And yet, in the short term, I think there’s just as much evidence to suggest that Tai did make the right move after all. Prior to tribal council, when double agent Julia suggests that all the girls will be voting for Tai in order to flush out his idol, Jason and Scot seem down with the plan. For one, they can play the super idol to save Tai if it comes to it. Secondly, and most importantly, Jason and Scot are already thinking about a post-Tai future, noting that he’s too likable, and far too much of a challenge threat. For all of their talk of holding true to their alliance til the end, Jason and Scot were making a final three deal with Julia, and planning on how best to eliminate Tai when the time comes. Had Tai remained with Jason and Scot, he might have found himself blindsided before Top 5, honestly. I could easily have seen Jason and Scot pulling exactly what Tai did tonight, had the shoe been on the other foot.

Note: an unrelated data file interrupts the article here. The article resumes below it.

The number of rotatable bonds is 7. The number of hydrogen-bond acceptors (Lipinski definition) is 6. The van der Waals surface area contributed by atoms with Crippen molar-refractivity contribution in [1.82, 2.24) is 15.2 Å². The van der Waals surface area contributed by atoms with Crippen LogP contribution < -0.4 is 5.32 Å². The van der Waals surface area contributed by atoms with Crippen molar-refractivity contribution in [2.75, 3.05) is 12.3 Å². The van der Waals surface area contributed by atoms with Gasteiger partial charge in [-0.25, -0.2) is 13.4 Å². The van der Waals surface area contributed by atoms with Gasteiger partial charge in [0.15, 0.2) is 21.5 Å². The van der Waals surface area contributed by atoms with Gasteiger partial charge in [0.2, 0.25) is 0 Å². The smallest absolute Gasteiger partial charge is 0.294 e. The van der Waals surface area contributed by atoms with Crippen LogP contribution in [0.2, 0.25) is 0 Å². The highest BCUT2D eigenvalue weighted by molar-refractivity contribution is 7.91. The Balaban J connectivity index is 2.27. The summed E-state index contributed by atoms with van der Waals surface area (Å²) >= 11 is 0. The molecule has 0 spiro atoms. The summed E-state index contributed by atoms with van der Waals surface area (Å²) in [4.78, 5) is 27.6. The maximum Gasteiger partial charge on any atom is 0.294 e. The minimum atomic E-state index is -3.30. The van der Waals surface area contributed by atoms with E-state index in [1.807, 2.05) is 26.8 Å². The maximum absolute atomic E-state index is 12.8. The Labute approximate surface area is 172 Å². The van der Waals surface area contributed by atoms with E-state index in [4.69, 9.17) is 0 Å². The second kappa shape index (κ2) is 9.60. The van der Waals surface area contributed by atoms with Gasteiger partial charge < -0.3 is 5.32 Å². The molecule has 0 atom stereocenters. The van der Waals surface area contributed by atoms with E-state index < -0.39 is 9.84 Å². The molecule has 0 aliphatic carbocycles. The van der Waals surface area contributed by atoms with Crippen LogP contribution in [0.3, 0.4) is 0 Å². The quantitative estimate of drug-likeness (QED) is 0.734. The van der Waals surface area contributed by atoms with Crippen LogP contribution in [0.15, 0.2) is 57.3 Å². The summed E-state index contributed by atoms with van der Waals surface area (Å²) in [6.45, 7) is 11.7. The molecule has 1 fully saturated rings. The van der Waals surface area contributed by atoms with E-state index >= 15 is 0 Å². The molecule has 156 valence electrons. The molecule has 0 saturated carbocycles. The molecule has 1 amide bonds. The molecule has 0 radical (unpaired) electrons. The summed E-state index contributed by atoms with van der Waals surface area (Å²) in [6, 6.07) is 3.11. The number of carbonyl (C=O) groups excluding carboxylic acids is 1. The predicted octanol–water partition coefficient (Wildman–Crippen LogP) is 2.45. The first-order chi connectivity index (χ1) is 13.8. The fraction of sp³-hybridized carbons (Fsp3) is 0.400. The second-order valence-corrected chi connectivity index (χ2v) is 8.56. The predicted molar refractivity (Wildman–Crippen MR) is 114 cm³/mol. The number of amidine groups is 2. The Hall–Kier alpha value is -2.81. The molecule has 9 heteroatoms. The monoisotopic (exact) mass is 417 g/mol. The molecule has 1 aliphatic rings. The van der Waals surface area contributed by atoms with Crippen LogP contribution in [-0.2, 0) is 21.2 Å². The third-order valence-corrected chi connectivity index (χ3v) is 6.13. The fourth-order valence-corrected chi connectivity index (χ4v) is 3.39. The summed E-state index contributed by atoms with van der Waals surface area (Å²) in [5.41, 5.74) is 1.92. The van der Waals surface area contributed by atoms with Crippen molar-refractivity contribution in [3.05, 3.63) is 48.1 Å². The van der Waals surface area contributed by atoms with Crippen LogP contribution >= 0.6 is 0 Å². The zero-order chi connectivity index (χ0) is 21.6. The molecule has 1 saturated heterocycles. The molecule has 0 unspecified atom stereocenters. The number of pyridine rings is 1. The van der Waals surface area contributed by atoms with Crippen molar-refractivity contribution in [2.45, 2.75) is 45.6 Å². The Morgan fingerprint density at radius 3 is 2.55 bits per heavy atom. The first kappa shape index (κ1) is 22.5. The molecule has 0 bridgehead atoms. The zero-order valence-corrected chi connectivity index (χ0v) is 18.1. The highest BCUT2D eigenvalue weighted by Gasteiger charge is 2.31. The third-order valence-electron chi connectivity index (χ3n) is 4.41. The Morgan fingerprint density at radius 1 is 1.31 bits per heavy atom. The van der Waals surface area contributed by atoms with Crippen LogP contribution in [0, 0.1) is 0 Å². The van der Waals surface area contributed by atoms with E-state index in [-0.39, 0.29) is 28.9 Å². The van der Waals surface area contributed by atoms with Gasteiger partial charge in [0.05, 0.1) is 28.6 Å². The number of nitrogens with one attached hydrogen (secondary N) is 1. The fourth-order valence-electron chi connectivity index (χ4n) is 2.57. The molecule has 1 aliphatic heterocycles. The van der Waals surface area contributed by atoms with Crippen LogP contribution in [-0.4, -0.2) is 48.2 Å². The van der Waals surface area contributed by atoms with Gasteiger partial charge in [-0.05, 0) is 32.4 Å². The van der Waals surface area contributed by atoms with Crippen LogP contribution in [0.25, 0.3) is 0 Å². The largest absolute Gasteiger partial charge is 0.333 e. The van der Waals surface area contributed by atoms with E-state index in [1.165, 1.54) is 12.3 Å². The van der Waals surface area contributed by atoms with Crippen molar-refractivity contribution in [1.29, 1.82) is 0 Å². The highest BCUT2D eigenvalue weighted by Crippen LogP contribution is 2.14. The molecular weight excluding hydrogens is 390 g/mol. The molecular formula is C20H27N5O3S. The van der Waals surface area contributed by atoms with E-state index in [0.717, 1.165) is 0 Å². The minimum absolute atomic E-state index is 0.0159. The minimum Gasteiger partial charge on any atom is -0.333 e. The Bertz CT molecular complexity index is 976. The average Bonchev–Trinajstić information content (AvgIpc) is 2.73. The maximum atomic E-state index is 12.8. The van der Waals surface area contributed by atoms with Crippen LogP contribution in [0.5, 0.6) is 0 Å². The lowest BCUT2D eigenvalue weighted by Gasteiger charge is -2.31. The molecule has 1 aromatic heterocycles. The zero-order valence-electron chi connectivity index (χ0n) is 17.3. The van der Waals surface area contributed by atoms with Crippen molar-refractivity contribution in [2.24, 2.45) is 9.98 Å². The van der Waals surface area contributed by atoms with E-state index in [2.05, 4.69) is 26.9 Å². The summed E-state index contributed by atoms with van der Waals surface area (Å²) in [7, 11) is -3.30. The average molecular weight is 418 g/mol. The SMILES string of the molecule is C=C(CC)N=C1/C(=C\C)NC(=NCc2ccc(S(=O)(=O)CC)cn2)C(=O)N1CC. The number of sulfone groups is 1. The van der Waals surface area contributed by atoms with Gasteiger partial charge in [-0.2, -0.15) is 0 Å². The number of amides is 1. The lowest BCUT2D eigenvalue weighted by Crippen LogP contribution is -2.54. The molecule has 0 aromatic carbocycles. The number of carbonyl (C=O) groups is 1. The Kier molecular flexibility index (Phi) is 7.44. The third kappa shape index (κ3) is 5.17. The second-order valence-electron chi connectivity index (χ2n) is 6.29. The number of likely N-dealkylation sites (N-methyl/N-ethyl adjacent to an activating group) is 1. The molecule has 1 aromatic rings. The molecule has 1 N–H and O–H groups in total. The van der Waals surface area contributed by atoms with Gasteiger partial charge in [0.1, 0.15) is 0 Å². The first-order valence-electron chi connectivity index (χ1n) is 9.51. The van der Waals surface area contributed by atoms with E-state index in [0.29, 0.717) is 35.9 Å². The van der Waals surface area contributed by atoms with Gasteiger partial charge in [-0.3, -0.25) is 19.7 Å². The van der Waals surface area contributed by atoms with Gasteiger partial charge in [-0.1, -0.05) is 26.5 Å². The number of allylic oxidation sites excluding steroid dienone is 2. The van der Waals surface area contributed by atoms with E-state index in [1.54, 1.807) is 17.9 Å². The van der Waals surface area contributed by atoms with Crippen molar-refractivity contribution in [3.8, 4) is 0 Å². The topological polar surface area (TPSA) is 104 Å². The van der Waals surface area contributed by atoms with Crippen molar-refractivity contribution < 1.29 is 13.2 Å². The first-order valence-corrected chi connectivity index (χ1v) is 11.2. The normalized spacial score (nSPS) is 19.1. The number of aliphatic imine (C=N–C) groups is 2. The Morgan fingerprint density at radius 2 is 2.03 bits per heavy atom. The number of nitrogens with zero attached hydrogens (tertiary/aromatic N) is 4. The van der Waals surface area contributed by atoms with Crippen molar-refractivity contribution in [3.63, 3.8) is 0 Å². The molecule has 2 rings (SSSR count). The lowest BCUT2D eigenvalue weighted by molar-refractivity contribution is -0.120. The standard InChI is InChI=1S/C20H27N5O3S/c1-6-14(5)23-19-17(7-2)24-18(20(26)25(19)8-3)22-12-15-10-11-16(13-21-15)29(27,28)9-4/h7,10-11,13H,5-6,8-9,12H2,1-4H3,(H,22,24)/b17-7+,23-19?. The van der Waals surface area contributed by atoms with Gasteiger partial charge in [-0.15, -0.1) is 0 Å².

Yes, that tribal council. After an intense pot-balancing immunity challenge that came down to Jason and Aubry, the group came in with no certainty on what would go down. Jason gave Scot his idol in order to protect his closest ally, all while planning to trick the women into thinking Cydney was their target. However, their plan was to blindside Aubry, who proved herself a resilient challenge threat, and an even more formidable strategic opponent. And they’re not exactly wrong about Aubry’s acumen for this game. The way she worked Tai over by essentially guilt-tripping him about how Jason and Scot’s behavior has hurt everyone at camp was brilliant. And she did a great job of mobilizing the women (and Joe) to go for the Scot blindside rather than the more obvious Tai vote. In essence, it was a tale of two misdirects, with Jason and Scot pretending Cydney was the target, and the women pretending Tai was the target. The ultimate decision all rested with Tai, who had to decide whether he could actually continue playing with Jason and Scot while not looking like a jackass by association, or whether it was wiser to just bail on that alliance and keep his idol for himself. It leads to that amazing — and, in some ways, inevitable — moment. Scot receives four votes, which is enough to eliminate him. Jason and Scot have a slight smirk, because they’re anticipating that everyone will be shocked when they play the super idol. But, after a long pause in which Jason and Scot exchange looks with Tai in order to get him to hand over his idol, Scot realizes Tai is reneging on the deal. “You’re not doing it?” Jason asks. Tai shakes his head, and follows up with a plaintive “sorry”. Scot can only respond with a stunned “wow”, as he stands up to get his torch snuffed. In his exit interview, Scot is clearly hurt and betrayed by what Tai did, although, to his credit, he understands the wisdom of the move. It shows me that Scot is a far more likable guy when separated from Jason, as evidenced by how likable he was after the tribal shuffle and the initial alliance with Tai. While I don’t know that I’d necessarily want to see him play again, I don’t think I’d be opposed to it either. Having Jason as an ally brought out the worst jock tendencies in Scot, and I feel that hurt his game in a huge way. Worst of all, Scot’s elimination leaves Jason without an idol, since Scot stupidly took it with him. Why would you not hand it back? Everyone knows there were two idols in that alliance, so it’s not as though he’d have been painting a target on Jason’s back by handing it back to him. Or, at least, not any larger of a target than will already be there if he doesn’t win immunity next week. That said, now that Jason and Scot have been broken up, this opens up the game. While Tai made a huge move, I don’t think he’s necessarily in power now. He still has an idol that people are going to want to flush, and if he doesn’t win immunity next week, I think that’s exactly what the majority might try to do. Either way, this is going to be an awesome couple of episodes in the weeks to come, since it no longer feels like the game is being held hostage by a bunch of jocks.